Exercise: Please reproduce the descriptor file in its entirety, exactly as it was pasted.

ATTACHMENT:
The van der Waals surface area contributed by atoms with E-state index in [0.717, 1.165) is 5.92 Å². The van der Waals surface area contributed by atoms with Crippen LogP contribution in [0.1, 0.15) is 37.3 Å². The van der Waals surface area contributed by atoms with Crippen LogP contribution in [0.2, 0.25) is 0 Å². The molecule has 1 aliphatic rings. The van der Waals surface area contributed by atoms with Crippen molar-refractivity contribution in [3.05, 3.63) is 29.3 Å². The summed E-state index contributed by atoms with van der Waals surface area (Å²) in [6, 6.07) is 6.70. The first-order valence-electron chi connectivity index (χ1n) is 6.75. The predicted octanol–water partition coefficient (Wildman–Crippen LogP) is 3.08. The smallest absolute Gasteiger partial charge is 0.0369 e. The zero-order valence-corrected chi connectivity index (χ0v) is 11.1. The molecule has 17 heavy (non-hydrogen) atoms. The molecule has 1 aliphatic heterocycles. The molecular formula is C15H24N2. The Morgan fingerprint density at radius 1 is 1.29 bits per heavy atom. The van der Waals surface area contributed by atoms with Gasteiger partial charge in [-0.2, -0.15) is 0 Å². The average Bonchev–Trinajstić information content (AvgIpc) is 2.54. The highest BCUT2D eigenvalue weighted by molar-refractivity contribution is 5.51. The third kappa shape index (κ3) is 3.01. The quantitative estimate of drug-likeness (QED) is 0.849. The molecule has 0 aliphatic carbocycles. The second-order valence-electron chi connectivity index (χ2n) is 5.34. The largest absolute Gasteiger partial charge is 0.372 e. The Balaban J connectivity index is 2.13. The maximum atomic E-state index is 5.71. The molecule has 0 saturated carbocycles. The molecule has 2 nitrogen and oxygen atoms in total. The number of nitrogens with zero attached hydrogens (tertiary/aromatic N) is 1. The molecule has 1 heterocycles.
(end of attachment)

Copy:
The van der Waals surface area contributed by atoms with E-state index in [0.717, 1.165) is 5.92 Å². The van der Waals surface area contributed by atoms with Crippen LogP contribution in [0.1, 0.15) is 37.3 Å². The van der Waals surface area contributed by atoms with Crippen LogP contribution in [0.2, 0.25) is 0 Å². The molecule has 1 aliphatic rings. The van der Waals surface area contributed by atoms with Crippen molar-refractivity contribution in [3.05, 3.63) is 29.3 Å². The summed E-state index contributed by atoms with van der Waals surface area (Å²) in [6, 6.07) is 6.70. The first-order valence-electron chi connectivity index (χ1n) is 6.75. The predicted octanol–water partition coefficient (Wildman–Crippen LogP) is 3.08. The smallest absolute Gasteiger partial charge is 0.0369 e. The zero-order valence-corrected chi connectivity index (χ0v) is 11.1. The molecule has 17 heavy (non-hydrogen) atoms. The molecule has 1 aliphatic heterocycles. The molecular formula is C15H24N2. The Morgan fingerprint density at radius 1 is 1.29 bits per heavy atom. The van der Waals surface area contributed by atoms with Gasteiger partial charge in [-0.2, -0.15) is 0 Å². The average Bonchev–Trinajstić information content (AvgIpc) is 2.54. The highest BCUT2D eigenvalue weighted by molar-refractivity contribution is 5.51. The third kappa shape index (κ3) is 3.01. The quantitative estimate of drug-likeness (QED) is 0.849. The molecule has 0 aliphatic carbocycles. The second-order valence-electron chi connectivity index (χ2n) is 5.34. The largest absolute Gasteiger partial charge is 0.372 e. The Balaban J connectivity index is 2.13. The maximum atomic E-state index is 5.71. The molecule has 0 saturated carbocycles. The molecule has 2 nitrogen and oxygen atoms in total. The number of nitrogens with zero attached hydrogens (tertiary/aromatic N) is 1. The molecule has 1 heterocycles.